Every year during the monsoon period, India faces a deluge of floods. Almost every year, it is common to see one or two Indian states being badly affected by floods. Most recently, in Bihar, more than 1,400 villages in 15 districts were marooned due to flooding. In 2019 alone, more than 13 Indian states (Kerala, Gujarat, Karnataka, Maharashtra, Madhya Pradesh, Andhra Pradesh, Odisha) have been affected due to floods. Government reports state that this year has been witness to the heaviest monsoon rains to wreck havoc in India in the last 25 years.
The year 2019 has been one of the worst years in the history for India when it comes to natural disasters. More than 13 Indian states (Kerala, Gujarat, Karnataka, Maharashtra, Madhya Pradesh, Andhra Pradesh, Odisha) have been affected due to floods. Government reports state that this year has been witness to the heaviest monsoon rains to wreck havoc in India in the last 25 years. More than 1,600 people have been killed with millions of people losing their homes and their livelihood. While this year has been devastating, every year, the same pattern repeats itself.
As we strive towards a more sustainable environment, we are witnessing continuous efforts towards harnessing immersive technologies to minimize risks and adversities of natural disasters. Over time, the world has been a testimony of many natural disasters owing to the ever-changing environmental situations. It has led to a spurt of natural disasters that have global impact and require immediate redressal. The advent of emerging technologies has boosted the morale of countries and governments, who are converging to explore damage relief measures for a sustainable future. Technologies, especially AI and IoT have not only enabled us to accelerate our aid response to any natural calamity but also have improved disaster predictions.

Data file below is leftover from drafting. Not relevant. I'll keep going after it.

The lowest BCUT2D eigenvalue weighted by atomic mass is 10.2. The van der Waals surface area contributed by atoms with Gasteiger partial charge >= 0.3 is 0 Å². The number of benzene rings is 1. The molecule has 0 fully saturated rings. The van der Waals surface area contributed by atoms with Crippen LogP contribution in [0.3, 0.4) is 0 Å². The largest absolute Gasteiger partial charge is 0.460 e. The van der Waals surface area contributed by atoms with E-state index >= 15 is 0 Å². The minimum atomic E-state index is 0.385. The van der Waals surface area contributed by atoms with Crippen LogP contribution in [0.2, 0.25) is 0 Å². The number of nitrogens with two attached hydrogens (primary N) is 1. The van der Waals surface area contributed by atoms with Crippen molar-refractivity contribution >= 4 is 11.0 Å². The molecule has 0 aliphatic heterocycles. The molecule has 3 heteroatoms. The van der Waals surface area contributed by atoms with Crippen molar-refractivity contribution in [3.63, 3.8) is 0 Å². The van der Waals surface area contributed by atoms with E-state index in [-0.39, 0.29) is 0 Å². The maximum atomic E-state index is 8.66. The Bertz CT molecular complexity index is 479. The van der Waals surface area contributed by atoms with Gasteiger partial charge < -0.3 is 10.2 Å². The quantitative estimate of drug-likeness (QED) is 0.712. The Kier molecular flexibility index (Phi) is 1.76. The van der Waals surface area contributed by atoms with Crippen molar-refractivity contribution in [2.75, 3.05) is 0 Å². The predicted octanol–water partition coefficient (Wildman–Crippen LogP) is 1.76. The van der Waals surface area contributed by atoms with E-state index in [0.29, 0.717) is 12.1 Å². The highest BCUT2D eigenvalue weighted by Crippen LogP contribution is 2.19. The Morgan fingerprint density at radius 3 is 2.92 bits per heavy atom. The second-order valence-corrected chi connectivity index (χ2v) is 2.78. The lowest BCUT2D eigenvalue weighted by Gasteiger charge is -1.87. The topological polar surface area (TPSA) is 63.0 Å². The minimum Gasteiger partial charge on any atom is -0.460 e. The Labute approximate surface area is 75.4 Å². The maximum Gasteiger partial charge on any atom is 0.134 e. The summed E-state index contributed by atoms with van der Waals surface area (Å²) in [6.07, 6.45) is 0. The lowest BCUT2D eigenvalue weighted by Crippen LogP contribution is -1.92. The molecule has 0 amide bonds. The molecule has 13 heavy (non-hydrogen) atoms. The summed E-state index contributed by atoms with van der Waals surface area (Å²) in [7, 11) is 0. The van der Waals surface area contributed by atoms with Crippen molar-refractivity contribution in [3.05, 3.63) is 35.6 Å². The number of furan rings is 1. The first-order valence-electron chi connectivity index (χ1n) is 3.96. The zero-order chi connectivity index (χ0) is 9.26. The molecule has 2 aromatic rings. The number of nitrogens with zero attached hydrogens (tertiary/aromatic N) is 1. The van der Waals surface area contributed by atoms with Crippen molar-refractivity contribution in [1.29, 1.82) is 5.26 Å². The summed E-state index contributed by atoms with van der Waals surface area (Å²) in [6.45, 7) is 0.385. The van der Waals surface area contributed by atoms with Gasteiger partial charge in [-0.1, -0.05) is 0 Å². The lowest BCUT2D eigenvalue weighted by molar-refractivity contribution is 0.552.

BHUBANESWAR, INDIA - Nearly 800,000 people in eastern India have been evacuated ahead of a major cyclone packing winds gusting up to 200 kph (125 mph) and torrential rain, officials said Thursday. The Indian weather service said Extremely Severe Cyclonic Storm Fani should make landfall on Friday around noon (0630 GMT) in Odisha state and barrel north-northeastwards toward Bangladesh on a pathway that is home to more than 100 million people. As it progresses into West Bengal state it should weaken gradually into a severe cyclonic storm with winds of 90-100 kph and gusts of 115 kph before entering Bangladesh as a cyclonic storm on Saturday evening with winds of 60-70 kph. In Odisha on Friday, along with "extremely heavy" rainfall in places, a storm surge of about 1.5 meters (5 feet) is "very likely" to inundate some low-lying areas, according to the Indian Meteorological Department. A state relief department official told AFP that 780,000 people were moved to safer places overnight from at least 13 districts of Odisha, home to 46 million people, which will bear the brunt of the storm.
Despite what you may have heard, from the World Health Organization or World Economic Forum or wherever else, India has not done a good job of containing the coronavirus. According to the country's Ministry of Health and Welfare, India now has over 110,000 cases, having already surpassed the total of the only country with more people, China. The total death toll, as of this writing, stands at about 3,500. In a country of 1.3 billion people, these may seem like small numbers. But they do not actually give a full accounting of the virus's toll.